Saying the right thing at the right time in the right way

This is Oliver. Standing in the plant. Where we don’t want him to be.

Ever tried to reprimand a headstrong cat? It’s actually quite comical. Depending on the cat’s interest to comply (usually low) and the actual distance you happen to be from the offender at the time of the infraction (if you’re close, better; if you’re far away, forget it), it’s an entertaining, but usually futile exercise.

Grace has two feline brothers, Oliver and Dodger. She is not particularly fond of them, because she’s so jealous of any attention they get from us. She tries to ignore that they are part of the household, so you’d think she would be ecstatic when they get into trouble.

But when we reprimand Oliver or Dodger for their insistence to jump on a counter or perch in the middle of a plant there shouldn’t be, Grace becomes very nervous. She doesn’t like to hear us raise our voice and she immediately comes over to our side, tail down, ears back, and eyes guilty, as if she’s done something wrong. We’re not sure if she thinks she is in trouble herself or just gets nervous because she doesn’t like us to be upset.

I must admit, I find myself tempering my tone when I try to discipline the cats (I know, what’s the point in trying that anyway?) to avoid making Grace anxious.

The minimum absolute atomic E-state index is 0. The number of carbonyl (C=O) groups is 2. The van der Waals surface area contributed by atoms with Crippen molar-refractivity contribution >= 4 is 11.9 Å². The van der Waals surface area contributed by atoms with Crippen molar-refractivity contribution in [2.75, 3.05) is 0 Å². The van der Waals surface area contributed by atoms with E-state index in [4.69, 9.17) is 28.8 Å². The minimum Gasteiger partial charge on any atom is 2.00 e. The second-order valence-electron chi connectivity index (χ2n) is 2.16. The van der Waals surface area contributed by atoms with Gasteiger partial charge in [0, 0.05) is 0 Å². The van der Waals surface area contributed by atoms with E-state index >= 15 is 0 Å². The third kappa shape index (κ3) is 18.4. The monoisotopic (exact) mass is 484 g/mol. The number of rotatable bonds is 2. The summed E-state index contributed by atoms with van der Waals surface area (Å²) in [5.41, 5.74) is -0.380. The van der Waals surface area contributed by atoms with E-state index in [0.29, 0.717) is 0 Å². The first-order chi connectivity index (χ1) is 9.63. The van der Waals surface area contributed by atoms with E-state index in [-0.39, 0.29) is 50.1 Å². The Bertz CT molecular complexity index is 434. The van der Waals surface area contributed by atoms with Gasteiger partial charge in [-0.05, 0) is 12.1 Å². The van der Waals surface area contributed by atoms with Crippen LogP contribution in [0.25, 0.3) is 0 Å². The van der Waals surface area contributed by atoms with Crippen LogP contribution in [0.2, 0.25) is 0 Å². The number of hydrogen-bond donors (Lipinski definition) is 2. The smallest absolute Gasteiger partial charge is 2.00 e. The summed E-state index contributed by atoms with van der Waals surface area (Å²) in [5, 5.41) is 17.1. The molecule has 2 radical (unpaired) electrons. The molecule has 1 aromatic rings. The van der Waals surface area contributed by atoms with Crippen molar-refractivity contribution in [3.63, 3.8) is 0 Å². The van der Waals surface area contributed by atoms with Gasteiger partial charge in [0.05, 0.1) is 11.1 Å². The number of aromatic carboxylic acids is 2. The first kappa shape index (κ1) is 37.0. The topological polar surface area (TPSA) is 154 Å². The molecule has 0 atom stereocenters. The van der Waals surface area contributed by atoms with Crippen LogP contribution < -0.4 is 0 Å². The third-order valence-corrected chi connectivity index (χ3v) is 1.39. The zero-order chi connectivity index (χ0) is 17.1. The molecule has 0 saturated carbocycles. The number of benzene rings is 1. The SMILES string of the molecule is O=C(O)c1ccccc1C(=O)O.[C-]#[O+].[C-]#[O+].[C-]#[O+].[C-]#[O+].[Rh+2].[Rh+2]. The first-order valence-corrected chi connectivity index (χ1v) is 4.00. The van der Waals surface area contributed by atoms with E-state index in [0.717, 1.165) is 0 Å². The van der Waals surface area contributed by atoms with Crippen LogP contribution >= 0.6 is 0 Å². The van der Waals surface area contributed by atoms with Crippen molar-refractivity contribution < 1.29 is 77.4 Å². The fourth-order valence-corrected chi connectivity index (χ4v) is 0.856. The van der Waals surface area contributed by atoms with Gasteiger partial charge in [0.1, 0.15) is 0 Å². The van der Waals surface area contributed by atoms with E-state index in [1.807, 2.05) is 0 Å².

It definitely makes me think about situations in the workplace when we soften or avoid conflict because we’re afraid of the reaction by the other person. There’s no doubt that voicing an unpopular comment or opinion can make someone uncomfortable, and the regrettable ramification is that it can shut down all constructive conversation.

I just heard a powerful story yesterday about a manager who received a very difficult message about how he was being perceived by his team – yet he took the comment in the spirit for which it was intended, and it worked! He made positive changes in his management style that the team recognized and responded to. We can’t always sugar-coat our message. We just need to be respectful.

Take a strong look at your interactions. Are you making sure to voice the necessary comments and opinions, even if they are difficult for the other person to hear?

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10 comments

  1. didiwright says:

    First of all, Oliver is a very handsome boy and a wonderful poser. I reckon he could get away with just about anything 🙂

    Secondly, you’re asking a very good question that I’m not sure I can answer. Most of us (me including) become defensive when faced with criticism, which affects any further communication. I think telling the truth (however uncomfortable) to somebody’s face without offending them is almost an art, and I can’t say I’ve mastered it yet. I’m working on both saying the right thing the right way, and accepting what others have got to say about/to me without feeling hurt. Not easy!

  2. sara says: